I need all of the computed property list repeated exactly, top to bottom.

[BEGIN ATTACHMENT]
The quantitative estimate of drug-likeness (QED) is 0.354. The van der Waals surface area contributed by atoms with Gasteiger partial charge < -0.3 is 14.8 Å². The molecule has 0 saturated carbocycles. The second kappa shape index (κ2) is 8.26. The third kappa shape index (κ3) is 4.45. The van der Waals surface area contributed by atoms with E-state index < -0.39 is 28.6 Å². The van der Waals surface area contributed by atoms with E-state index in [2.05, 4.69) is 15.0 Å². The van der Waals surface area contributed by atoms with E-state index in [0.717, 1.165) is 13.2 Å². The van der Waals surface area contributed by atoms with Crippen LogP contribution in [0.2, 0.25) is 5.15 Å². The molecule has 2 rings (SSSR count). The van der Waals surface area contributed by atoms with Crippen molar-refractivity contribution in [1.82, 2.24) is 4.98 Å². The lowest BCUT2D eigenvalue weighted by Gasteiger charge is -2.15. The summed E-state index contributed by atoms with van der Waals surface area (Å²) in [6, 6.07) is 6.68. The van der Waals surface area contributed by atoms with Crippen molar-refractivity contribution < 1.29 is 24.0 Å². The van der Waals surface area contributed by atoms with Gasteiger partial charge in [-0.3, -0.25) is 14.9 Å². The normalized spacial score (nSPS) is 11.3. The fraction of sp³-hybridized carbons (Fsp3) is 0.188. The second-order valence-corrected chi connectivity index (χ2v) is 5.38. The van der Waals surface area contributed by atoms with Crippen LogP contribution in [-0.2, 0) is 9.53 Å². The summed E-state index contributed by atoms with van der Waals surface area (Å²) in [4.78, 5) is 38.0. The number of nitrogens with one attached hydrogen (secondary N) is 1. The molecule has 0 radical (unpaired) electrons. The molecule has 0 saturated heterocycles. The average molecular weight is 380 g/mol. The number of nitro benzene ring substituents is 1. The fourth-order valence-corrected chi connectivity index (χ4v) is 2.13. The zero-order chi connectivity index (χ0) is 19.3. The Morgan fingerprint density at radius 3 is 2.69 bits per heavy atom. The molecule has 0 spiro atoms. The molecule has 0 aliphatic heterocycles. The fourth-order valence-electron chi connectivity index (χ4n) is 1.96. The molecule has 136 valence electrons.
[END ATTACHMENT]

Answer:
The quantitative estimate of drug-likeness (QED) is 0.354. The van der Waals surface area contributed by atoms with Gasteiger partial charge < -0.3 is 14.8 Å². The molecule has 0 saturated carbocycles. The second kappa shape index (κ2) is 8.26. The third kappa shape index (κ3) is 4.45. The van der Waals surface area contributed by atoms with E-state index < -0.39 is 28.6 Å². The van der Waals surface area contributed by atoms with E-state index in [2.05, 4.69) is 15.0 Å². The van der Waals surface area contributed by atoms with E-state index in [0.717, 1.165) is 13.2 Å². The van der Waals surface area contributed by atoms with Crippen LogP contribution in [0.2, 0.25) is 5.15 Å². The molecule has 2 rings (SSSR count). The van der Waals surface area contributed by atoms with Crippen molar-refractivity contribution in [1.82, 2.24) is 4.98 Å². The lowest BCUT2D eigenvalue weighted by Gasteiger charge is -2.15. The summed E-state index contributed by atoms with van der Waals surface area (Å²) in [6, 6.07) is 6.68. The van der Waals surface area contributed by atoms with Crippen molar-refractivity contribution < 1.29 is 24.0 Å². The van der Waals surface area contributed by atoms with Gasteiger partial charge in [-0.3, -0.25) is 14.9 Å². The normalized spacial score (nSPS) is 11.3. The fraction of sp³-hybridized carbons (Fsp3) is 0.188. The second-order valence-corrected chi connectivity index (χ2v) is 5.38. The van der Waals surface area contributed by atoms with Crippen LogP contribution in [-0.2, 0) is 9.53 Å². The summed E-state index contributed by atoms with van der Waals surface area (Å²) in [4.78, 5) is 38.0. The number of nitrogens with one attached hydrogen (secondary N) is 1. The molecule has 0 radical (unpaired) electrons. The molecule has 0 saturated heterocycles. The average molecular weight is 380 g/mol. The number of nitro benzene ring substituents is 1. The fourth-order valence-corrected chi connectivity index (χ4v) is 2.13. The zero-order chi connectivity index (χ0) is 19.3. The Morgan fingerprint density at radius 3 is 2.69 bits per heavy atom. The molecule has 0 spiro atoms. The molecule has 0 aliphatic heterocycles. The fourth-order valence-electron chi connectivity index (χ4n) is 1.96. The molecule has 136 valence electrons.